Challenges and Opportunities
One might have expected more and more sophisticated use of AI technologies in schools, colleges, and universities by now. Much of its absence can be explained by the lack of financial resources of local school systems, colleges, and universities as well as the lack of data establishing the technologies’ effectiveness. These problems are being addressed, albeit slowly, by private foundations and by numerous programs to train primarily secondary school teachers in summer programs. As in other areas of AI, excessive hype and promises about the capabilities of MOOCs have meant that expectations frequently exceed the reality. The experiences of certain institutions, such as San Jose State University’s experiment with Udacity, have led to more sober assessment of the potential of the new educational technologies.
In the next fifteen years, it is likely that human teachers will be assisted by AI technologies with better human interaction, both in the classroom and in the home. The Study Panel expects that more general and more sophisticated virtual reality scenarios in which students can immerse themselves in subjects from all disciplines will be developed. Some steps in this direction are being taken now by increasing collaborations between AI researchers and researchers in the humanities and social sciences, exemplified by Stanford’s Galileo Correspondence Project and Columbia’s Making and Knowing Project. These interdisciplinary efforts create interactive experiences with historical documents and the use of Virtual Reality (VR) to explore interactive archeological sites. VR techniques are already being used in the natural sciences such as biology, anatomy, geology and astronomy to allow students to interact with environments and objects that are difficult to engage with in the real world. The recreation of past worlds and fictional worlds will become just as popular for studies of arts and other sciences.
AI techniques will increasingly blur the line between formal, classroom education and self-paced, individual learning. Adaptive learning systems, for example, are going to become a core part of the teaching process in higher education because of the pressures to contain cost while serving a larger number of students and moving students through school more quickly. While formal education will not disappear, the Study Panel believes that MOOCs and other forms of online education will become part of learning at all levels, from K-12 through university, in a blended classroom experience. This development will facilitate more customizable approaches to learning, in which students can learn at their own pace using educational techniques that work best for them. Online education systems will learn as the students learn, supporting rapid advances in our understanding of the learning process. Learning analytics, in turn, will accelerate the development of tools for personalized education.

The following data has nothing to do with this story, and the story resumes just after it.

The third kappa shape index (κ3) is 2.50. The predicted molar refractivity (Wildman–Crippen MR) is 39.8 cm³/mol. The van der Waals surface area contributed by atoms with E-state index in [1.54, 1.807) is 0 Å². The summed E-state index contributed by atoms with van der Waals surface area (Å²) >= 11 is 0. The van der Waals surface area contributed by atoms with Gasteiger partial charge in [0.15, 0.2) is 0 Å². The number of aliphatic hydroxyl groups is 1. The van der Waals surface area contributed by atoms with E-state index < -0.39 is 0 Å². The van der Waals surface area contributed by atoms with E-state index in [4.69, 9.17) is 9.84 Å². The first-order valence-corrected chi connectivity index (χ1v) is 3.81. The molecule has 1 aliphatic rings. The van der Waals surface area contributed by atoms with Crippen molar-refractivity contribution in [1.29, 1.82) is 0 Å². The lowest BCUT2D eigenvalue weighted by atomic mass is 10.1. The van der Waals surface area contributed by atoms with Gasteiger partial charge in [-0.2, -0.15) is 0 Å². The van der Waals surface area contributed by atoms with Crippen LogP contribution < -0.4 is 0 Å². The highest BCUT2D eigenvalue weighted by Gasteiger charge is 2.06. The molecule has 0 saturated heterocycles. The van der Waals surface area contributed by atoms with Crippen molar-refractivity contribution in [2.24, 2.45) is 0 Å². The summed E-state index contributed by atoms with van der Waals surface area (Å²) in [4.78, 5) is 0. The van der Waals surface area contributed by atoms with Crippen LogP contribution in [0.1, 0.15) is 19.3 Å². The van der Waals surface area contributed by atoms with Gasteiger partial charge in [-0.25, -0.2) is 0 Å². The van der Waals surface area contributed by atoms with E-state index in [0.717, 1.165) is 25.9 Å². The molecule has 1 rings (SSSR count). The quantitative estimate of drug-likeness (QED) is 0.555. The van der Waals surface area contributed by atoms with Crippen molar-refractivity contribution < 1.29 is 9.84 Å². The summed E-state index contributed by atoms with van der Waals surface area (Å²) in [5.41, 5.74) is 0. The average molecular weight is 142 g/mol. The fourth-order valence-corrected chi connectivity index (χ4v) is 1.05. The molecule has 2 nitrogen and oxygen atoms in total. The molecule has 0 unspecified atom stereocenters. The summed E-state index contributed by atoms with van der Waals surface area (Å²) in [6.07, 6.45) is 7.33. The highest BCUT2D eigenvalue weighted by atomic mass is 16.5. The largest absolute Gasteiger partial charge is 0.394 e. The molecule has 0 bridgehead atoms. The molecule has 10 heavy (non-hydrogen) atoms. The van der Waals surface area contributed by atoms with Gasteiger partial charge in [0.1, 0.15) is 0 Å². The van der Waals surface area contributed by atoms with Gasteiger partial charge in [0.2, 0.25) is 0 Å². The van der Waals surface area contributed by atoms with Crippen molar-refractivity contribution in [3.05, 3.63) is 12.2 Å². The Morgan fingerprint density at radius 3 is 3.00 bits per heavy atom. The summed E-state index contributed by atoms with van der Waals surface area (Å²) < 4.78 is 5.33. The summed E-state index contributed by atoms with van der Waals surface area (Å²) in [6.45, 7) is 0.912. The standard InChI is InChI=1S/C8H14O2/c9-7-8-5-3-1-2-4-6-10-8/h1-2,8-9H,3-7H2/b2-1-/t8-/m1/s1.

The current transition from hard copy books to digital and audio media and texts is likely to become prevalent in education as well. Digital reading devices will also become much ‘smarter’, providing students with easy access to additional information about subject matter as they study. Machine Translation (MT) technology will also make it easier to translate educational material into different languages with a fair degree of accuracy, just as it currently translates technical manuals. Textbook translation services that currently depend only upon human translators will increasingly incorporate automatic methods to improve the speed and affordability of their services for school systems.
Online learning systems will also expand the opportunity for adults and working professionals to enhance their knowledge and skills (or to retool and learn a new field) in a world where these fields are evolving rapidly. This will include the expansion of fully online professional degrees as well as professional certifications based on online coursework.
 Ry Rivard, "Udacity Project on 'Pause'," Inside Higher Ed, July 18, 2013, accessed August 1, 2016, https://www.insidehighered.com/news/2013/07/18/citing-disappointing-student-outcomes-san-jose-state-pauses-work-udacity.
 Stanford University: Galileo Correspondence Project, accessed August 1, 2016, http://galileo.stanford.edu.
 The Making and Knowing Project: Reconstructing the 16th Century Workshop of BNF MS. FR. 640 at Columbia University, accessed August 1, 2016, http://www.makingandknowing.org.
 Paul James, “3D Mapped HTC Vive Demo Brings Archaeology to Life,” Road to VR, August 31, 2015, accessed August 1, 2016, http://www.roadtovr.com/3d-mapped-htc-vive-demo-brings-archaeology-to-life/.
Cite This Report
Peter Stone, Rodney Brooks, Erik Brynjolfsson, Ryan Calo, Oren Etzioni, Greg Hager, Julia Hirschberg, Shivaram Kalyanakrishnan, Ece Kamar, Sarit Kraus, Kevin Leyton-Brown, David Parkes, William Press, AnnaLee Saxenian, Julie Shah, Milind Tambe, and Astro Teller. "Artificial Intelligence and Life in 2030." One Hundred Year Study on Artificial Intelligence: Report of the 2015-2016 Study Panel, Stanford University, Stanford, CA, September 2016. Doc: http://ai100.stanford.edu/2016-report. Accessed: September 6, 2016.
AI100 Standing Committee and Study Panel
© 2016 by Stanford University. Artificial Intelligence and Life in 2030 is made available under a Creative Commons Attribution-NoDerivatives 4.0 License (International): https://creativecommons.org/licenses/by-nd/4.0/.